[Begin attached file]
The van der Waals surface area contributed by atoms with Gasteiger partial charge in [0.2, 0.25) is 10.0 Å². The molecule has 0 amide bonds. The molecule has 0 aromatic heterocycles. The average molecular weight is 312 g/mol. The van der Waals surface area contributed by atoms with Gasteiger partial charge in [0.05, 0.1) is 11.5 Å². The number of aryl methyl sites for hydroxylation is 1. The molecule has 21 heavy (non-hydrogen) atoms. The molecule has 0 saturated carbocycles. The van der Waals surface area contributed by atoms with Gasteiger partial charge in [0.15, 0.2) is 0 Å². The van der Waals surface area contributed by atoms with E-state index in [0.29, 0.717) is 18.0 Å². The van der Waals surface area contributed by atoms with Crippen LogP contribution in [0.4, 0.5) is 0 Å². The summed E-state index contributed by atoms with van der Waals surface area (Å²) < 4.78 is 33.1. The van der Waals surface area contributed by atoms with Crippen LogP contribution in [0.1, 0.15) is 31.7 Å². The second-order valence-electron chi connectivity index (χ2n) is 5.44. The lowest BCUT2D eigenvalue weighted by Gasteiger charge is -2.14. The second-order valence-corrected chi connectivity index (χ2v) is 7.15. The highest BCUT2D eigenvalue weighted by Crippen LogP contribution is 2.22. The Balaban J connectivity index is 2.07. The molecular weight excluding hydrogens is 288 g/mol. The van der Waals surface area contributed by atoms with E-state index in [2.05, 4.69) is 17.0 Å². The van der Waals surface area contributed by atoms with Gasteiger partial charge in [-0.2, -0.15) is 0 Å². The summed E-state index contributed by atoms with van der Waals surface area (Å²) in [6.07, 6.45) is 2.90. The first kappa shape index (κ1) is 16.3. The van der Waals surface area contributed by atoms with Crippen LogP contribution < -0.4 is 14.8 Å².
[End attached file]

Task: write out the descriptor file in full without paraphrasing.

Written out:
The van der Waals surface area contributed by atoms with Gasteiger partial charge in [0.2, 0.25) is 10.0 Å². The molecule has 0 amide bonds. The molecule has 0 aromatic heterocycles. The average molecular weight is 312 g/mol. The van der Waals surface area contributed by atoms with Gasteiger partial charge in [0.05, 0.1) is 11.5 Å². The number of aryl methyl sites for hydroxylation is 1. The molecule has 21 heavy (non-hydrogen) atoms. The molecule has 0 saturated carbocycles. The van der Waals surface area contributed by atoms with Gasteiger partial charge in [0.15, 0.2) is 0 Å². The van der Waals surface area contributed by atoms with E-state index in [0.29, 0.717) is 18.0 Å². The van der Waals surface area contributed by atoms with Crippen LogP contribution in [0.4, 0.5) is 0 Å². The summed E-state index contributed by atoms with van der Waals surface area (Å²) < 4.78 is 33.1. The van der Waals surface area contributed by atoms with Crippen LogP contribution in [0.1, 0.15) is 31.7 Å². The second-order valence-electron chi connectivity index (χ2n) is 5.44. The lowest BCUT2D eigenvalue weighted by Gasteiger charge is -2.14. The second-order valence-corrected chi connectivity index (χ2v) is 7.15. The highest BCUT2D eigenvalue weighted by Crippen LogP contribution is 2.22. The Balaban J connectivity index is 2.07. The molecular weight excluding hydrogens is 288 g/mol. The van der Waals surface area contributed by atoms with E-state index in [2.05, 4.69) is 17.0 Å². The van der Waals surface area contributed by atoms with Gasteiger partial charge in [-0.2, -0.15) is 0 Å². The summed E-state index contributed by atoms with van der Waals surface area (Å²) in [6.07, 6.45) is 2.90. The first kappa shape index (κ1) is 16.3. The van der Waals surface area contributed by atoms with Crippen LogP contribution < -0.4 is 14.8 Å².